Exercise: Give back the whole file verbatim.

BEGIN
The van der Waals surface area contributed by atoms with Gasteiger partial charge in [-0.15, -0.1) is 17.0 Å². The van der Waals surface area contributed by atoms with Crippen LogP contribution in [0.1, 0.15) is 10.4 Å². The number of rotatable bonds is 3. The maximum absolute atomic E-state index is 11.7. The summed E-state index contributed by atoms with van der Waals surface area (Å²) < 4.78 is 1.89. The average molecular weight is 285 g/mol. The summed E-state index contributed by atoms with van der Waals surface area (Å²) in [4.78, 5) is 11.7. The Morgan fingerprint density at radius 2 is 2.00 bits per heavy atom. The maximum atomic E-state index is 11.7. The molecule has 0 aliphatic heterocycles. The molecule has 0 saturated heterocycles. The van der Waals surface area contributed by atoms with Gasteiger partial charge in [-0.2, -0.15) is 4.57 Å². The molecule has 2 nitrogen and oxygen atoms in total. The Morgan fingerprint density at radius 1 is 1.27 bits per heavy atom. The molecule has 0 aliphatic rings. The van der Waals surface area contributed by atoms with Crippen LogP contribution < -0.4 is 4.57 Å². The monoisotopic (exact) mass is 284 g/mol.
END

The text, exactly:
The van der Waals surface area contributed by atoms with Gasteiger partial charge in [-0.15, -0.1) is 17.0 Å². The van der Waals surface area contributed by atoms with Crippen LogP contribution in [0.1, 0.15) is 10.4 Å². The number of rotatable bonds is 3. The maximum absolute atomic E-state index is 11.7. The summed E-state index contributed by atoms with van der Waals surface area (Å²) < 4.78 is 1.89. The average molecular weight is 285 g/mol. The summed E-state index contributed by atoms with van der Waals surface area (Å²) in [4.78, 5) is 11.7. The Morgan fingerprint density at radius 2 is 2.00 bits per heavy atom. The maximum atomic E-state index is 11.7. The molecule has 0 aliphatic heterocycles. The molecule has 0 saturated heterocycles. The van der Waals surface area contributed by atoms with Gasteiger partial charge in [-0.2, -0.15) is 4.57 Å². The molecule has 2 nitrogen and oxygen atoms in total. The Morgan fingerprint density at radius 1 is 1.27 bits per heavy atom. The molecule has 0 aliphatic rings. The van der Waals surface area contributed by atoms with Crippen LogP contribution < -0.4 is 4.57 Å². The monoisotopic (exact) mass is 284 g/mol.